And that is largely down to the atmosphere. This is something that is integral to horror films, but which so many seem to get wrong. They either don’t spend enough time getting the audience into the right frame of mind, or they do and then ruin it (see the Paranormal Activity films). Here, though, there is a constant air of subtle creepiness, rendered all the more creepy for being uncertain of whether it is malevolent or harmless. Through the setting, the music and the acting, I found myself on the edge all the way through.

So there you have it. Very highly recommended, particularly if you like horror to reach you through more than simply loud noises and “jumpy” moments. Best served chilled, in a dark room, on a big screen, and with the volume up a little too high. And probably not alone.

An Open Letter to Odeon Cinemas

The Awakening, the film I wanted to see at the weekend.

Dear Odeon Cinemas

I write to you as not only a fan, but an enthusiast of modern film as an art form and as entertainment. As such, I frequently avail myself of your services, watching the latest films in your cinemas. I should stress, initially, that this is not some sort of brand loyalty, but rather largely stems from your mainstream cinema monopoly in the town of Southend (where my girlfriend lives, and where I most frequently visit the cinema). However, I do regularly spend my money at your establishments, and even possess a loyalty card, so perhaps that counts for something.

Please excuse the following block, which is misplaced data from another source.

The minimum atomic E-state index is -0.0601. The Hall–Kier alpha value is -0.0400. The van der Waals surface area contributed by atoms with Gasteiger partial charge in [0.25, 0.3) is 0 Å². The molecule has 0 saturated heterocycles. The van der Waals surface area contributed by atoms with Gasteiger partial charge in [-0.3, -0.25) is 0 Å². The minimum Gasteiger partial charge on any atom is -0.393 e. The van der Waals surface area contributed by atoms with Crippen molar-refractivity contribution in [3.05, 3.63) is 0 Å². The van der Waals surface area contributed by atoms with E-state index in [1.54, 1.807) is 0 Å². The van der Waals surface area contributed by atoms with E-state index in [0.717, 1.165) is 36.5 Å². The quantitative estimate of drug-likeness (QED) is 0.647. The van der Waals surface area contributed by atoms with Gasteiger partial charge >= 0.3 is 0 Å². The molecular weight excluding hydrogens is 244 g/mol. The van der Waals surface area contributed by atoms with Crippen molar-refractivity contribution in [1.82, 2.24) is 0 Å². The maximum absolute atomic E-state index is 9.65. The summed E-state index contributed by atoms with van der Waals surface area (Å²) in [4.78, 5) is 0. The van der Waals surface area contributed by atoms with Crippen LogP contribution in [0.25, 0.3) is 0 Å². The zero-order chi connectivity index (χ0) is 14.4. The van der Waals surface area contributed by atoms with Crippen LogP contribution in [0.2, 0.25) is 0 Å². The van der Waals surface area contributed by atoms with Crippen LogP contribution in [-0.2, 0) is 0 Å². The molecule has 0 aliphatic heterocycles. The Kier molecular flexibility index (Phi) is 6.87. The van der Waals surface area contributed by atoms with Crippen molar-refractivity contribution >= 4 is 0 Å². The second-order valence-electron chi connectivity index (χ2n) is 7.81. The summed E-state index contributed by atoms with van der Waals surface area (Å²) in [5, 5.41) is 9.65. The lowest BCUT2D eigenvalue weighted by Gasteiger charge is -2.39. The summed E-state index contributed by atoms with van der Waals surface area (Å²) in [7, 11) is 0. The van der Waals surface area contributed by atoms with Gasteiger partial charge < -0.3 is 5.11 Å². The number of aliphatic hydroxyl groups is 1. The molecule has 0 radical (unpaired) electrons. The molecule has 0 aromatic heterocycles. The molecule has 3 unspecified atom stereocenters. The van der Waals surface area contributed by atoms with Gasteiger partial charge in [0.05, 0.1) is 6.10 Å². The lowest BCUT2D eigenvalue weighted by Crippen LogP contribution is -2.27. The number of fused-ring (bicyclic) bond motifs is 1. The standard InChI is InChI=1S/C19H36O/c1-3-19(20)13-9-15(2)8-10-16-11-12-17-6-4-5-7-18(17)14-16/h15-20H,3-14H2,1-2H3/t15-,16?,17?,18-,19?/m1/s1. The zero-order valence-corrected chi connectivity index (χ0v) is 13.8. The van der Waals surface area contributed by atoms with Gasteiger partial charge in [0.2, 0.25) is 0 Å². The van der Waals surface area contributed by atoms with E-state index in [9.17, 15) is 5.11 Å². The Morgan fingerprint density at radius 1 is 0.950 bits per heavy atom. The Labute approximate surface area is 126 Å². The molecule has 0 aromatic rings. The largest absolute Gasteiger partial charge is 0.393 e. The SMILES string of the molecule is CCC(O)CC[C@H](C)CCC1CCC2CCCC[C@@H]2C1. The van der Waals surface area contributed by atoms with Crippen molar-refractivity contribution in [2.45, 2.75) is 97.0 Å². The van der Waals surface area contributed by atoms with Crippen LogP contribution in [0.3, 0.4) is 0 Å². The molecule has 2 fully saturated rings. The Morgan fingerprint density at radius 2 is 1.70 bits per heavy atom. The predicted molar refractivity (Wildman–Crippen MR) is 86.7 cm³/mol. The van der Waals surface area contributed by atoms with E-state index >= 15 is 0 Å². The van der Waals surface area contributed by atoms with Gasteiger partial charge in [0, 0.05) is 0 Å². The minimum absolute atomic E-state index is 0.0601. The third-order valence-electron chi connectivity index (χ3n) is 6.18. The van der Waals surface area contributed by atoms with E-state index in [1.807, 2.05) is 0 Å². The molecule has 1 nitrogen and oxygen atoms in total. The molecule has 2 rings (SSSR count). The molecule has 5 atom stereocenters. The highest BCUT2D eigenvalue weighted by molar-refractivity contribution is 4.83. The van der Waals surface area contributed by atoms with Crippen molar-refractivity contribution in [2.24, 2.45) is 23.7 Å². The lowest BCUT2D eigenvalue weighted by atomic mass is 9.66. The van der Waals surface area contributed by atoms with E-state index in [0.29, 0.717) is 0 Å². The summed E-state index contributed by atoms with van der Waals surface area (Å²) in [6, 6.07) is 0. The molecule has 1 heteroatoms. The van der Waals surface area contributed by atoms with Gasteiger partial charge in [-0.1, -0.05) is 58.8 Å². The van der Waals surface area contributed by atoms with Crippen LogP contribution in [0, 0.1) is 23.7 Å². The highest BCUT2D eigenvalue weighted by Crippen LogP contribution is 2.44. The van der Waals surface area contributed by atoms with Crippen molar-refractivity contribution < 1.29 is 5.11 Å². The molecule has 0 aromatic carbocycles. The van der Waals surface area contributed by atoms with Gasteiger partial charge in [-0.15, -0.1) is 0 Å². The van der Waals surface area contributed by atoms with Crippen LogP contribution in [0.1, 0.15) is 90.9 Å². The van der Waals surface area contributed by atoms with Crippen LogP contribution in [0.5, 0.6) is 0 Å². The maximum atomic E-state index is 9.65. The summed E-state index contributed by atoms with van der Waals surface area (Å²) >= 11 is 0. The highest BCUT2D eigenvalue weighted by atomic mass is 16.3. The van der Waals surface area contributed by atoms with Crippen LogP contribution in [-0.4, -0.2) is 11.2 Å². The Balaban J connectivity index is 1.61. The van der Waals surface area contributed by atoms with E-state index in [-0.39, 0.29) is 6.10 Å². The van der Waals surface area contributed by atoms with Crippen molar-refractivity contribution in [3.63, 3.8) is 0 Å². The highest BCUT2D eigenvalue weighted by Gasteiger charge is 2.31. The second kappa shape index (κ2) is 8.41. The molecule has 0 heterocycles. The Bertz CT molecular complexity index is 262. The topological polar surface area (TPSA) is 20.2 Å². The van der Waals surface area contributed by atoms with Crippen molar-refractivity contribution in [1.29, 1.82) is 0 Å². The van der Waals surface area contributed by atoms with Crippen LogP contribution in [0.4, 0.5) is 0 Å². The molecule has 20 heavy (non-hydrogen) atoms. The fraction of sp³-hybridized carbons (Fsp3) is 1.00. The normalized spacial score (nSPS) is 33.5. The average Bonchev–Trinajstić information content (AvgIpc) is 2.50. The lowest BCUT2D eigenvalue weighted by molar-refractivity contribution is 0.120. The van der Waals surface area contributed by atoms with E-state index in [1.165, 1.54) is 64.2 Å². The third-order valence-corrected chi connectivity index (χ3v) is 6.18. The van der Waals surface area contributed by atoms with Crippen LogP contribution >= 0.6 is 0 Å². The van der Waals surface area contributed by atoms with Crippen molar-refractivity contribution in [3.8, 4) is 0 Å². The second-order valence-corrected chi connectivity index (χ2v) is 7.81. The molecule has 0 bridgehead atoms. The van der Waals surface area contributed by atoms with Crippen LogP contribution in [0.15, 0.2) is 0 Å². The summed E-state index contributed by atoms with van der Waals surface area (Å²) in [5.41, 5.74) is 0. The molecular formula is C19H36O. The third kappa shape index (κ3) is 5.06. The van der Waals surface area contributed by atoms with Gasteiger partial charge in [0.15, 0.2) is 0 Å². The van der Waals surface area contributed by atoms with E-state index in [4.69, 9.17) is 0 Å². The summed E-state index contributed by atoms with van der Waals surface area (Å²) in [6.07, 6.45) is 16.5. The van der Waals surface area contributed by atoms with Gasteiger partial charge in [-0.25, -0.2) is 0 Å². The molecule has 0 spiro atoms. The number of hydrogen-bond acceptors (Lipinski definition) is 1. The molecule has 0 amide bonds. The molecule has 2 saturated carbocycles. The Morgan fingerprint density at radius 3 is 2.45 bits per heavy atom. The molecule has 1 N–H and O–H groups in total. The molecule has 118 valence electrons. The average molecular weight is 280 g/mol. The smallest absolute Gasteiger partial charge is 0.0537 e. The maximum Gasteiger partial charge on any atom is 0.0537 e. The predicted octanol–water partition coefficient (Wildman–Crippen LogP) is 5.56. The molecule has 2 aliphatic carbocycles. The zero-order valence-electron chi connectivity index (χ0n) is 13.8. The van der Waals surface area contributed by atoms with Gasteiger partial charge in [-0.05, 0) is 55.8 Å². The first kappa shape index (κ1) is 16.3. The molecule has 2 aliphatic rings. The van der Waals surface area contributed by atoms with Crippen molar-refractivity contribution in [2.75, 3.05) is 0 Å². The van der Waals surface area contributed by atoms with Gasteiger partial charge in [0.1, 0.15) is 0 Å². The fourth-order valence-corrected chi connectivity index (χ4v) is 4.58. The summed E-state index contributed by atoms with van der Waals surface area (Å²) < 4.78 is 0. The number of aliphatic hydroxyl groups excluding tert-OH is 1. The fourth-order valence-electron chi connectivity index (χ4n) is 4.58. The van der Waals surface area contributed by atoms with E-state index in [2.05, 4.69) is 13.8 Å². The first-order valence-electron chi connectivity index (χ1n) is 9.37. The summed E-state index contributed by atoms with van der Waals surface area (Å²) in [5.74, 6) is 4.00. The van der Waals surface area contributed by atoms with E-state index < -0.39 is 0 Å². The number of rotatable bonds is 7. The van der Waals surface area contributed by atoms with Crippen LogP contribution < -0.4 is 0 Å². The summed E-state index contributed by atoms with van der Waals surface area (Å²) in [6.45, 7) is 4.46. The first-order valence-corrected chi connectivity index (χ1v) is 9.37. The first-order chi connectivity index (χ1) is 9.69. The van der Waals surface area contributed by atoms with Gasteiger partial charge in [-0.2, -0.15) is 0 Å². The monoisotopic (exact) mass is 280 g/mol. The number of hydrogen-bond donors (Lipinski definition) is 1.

This weekend, my girlfriend and I were quite looking forward to seeing The Awakening, a newly released horror film which has had an extensive national advertising campaign. Remember that, it’s important. Unfortunately, this wasn’t able to happen, since you weren’t showing it.

Now, as you are doubtless aware, over Halloween you didn’t show a single good quality horror film. Paranormal Activity 3, eing the sequel to two dire offerings and only marginally better itself , does not count. I have no idea why the makers of The Awakening chose to delay its release until 11th November, when it could have cleaned up over the Halloween weekend, but that is irrelevant to this discussion. So soon after the traditional time for horror film, didn’t it occur to you that if you showed The Awakening people would quite happily come and watch it?

Of course, it isn’t as clear cut as that. It wasn’t that you made a corporate decision not to show the film. Oh no. A scant few of your cinemas did show it. The nearest to us being either Chelmsford (at least 1 hour away), or Barking (again, about an hour away). I like film, but sadly I do not like it that much.

So why did you make the decision that the people of Chelmsford and Barking deserved to see The Awakening more than the residents of Southend? The cynical might conclude that you wanted the cinema space free to flog The Immortals, which was another new release, but was a rather flashier (and more vapid-looking) Hollywood affair.

(Incidentally, you should probably have a look at how you schedule that, too. I can understand that you want to make the most of 3D technology, but there are many like myself who would rather see no film than a 3D film. Thus, having only one 2D showing a day, and at 1:30pm of all times, is moronic and infuriating.)

The Awakening is a British film, with a British writer- exactly the sort of thing we are continually told we must support. You make it very difficult to do so, even for those of us who passionately want to.

But, since I suspect that matters little to you, let me finish on this. You have lost out on money. I fully intended to visit your establishment, and spend money on tickets and possibly (though probably not- let’s face it, your prices are extortionate) drinks. But I didn’t. And you’re to blame.

Yours faithfully


Matthew S. Dent